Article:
Here at the National Office, we have not only received photos and videos from the community (such as the Coachman’s Cove Walk and Climb to Conquer events in Newfoundland), we made some as well. Using photos and videos taken at events by staff, participants, organizers, and volunteers, we created videos for the Durham Region Flag Raisings, the Toronto GEMS Walk, and Bert’s 362 KM Run for HD!
Here are some examples of how you can promote your event:
Videos are a great way to not only reflect on how the event went this year, but also to promote the event next year and for years to come! Using simple video applications on your personal computer like iMovie or Windows Movie Maker, you can make a photo slideshow with effects and music to go along! You can also take video clips from the event and cut and paste them to make something similar to a movie trailer. There are some great templates that can make it quick and easy to create promotional material.
Things to share in your video can include, but are not limited to:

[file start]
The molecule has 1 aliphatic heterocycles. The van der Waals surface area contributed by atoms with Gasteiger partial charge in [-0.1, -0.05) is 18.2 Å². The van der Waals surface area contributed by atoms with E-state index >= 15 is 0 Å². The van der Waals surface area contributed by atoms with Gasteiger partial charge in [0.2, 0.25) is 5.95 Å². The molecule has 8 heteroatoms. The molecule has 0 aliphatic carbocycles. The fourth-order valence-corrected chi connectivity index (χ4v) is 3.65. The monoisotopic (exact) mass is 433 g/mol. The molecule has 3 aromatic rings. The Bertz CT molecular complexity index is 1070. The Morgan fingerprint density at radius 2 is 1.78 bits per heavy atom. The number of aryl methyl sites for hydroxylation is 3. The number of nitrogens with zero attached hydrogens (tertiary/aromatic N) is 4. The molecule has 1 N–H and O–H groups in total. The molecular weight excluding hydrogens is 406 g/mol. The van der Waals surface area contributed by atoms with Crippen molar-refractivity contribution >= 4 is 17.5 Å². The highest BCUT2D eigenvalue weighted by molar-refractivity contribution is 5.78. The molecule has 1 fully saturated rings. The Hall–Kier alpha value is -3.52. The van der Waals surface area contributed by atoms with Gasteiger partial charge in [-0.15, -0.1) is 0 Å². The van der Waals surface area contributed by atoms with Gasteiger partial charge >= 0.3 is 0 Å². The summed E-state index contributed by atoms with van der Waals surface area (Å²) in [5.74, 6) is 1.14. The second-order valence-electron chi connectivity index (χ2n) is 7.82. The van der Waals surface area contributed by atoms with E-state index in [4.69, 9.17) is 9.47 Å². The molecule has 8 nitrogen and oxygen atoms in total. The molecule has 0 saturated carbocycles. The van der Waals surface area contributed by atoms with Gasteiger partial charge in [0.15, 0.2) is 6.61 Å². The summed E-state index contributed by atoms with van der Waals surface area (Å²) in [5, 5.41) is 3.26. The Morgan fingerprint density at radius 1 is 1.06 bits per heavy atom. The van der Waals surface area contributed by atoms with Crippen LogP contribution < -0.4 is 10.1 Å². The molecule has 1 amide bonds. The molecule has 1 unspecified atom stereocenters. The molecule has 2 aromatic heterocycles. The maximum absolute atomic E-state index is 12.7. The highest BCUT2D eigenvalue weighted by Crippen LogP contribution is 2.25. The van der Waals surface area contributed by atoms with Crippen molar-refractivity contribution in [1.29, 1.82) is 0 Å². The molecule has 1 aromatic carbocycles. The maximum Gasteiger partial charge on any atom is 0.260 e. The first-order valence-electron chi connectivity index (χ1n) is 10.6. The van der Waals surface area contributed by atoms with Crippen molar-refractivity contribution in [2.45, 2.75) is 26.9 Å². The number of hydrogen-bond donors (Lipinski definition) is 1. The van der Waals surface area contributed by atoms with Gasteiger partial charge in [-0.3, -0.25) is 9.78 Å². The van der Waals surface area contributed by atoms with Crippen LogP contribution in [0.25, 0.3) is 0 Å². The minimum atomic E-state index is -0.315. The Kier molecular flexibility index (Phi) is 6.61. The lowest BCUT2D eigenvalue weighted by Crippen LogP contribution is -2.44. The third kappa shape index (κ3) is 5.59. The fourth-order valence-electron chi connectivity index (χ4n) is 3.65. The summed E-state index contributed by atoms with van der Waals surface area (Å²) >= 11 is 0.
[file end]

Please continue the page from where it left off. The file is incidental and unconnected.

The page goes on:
• Date and location of the event
  • Photos of notable attendees
  • Games/activities offered at the event
  • Fundraising total
  • Testimonials
  • Photos of people wearing HD swag
Do you have photos or videos you would like to share with us from any of the events this season? We would love to help you with ideas of how you can use your success this year to expand and promote for the next! For support, email events@huntingtonsociety.ca.

Climb to Conquer: Reaching the Peak of Community

The Climb to Conquer event took place in Pasadena, Newfoundland on June 27th, 2015. The group of around 100 people from the Pasadena area came out to climb and walk for Huntington Disease. With the use of personal Facebook pages organizer, Rich Wheeler promoted this event to his friends, family, and business contacts with help from a fitness partner.
Climb to Conquer combined the walk event and climb event this year, with about 50 participants in each. The climbers climbed to the top of Killdevil Mountain in about 2 hours, took photos and had refreshments at the top, and began their descent. Once safely at the bottom, the climbers met at the local Lion’s club with the walkers who had just finished their 5 km walk around town for a barbeque and prizes. This event had a goal of $5,000 and blew it out of the water with $12,000!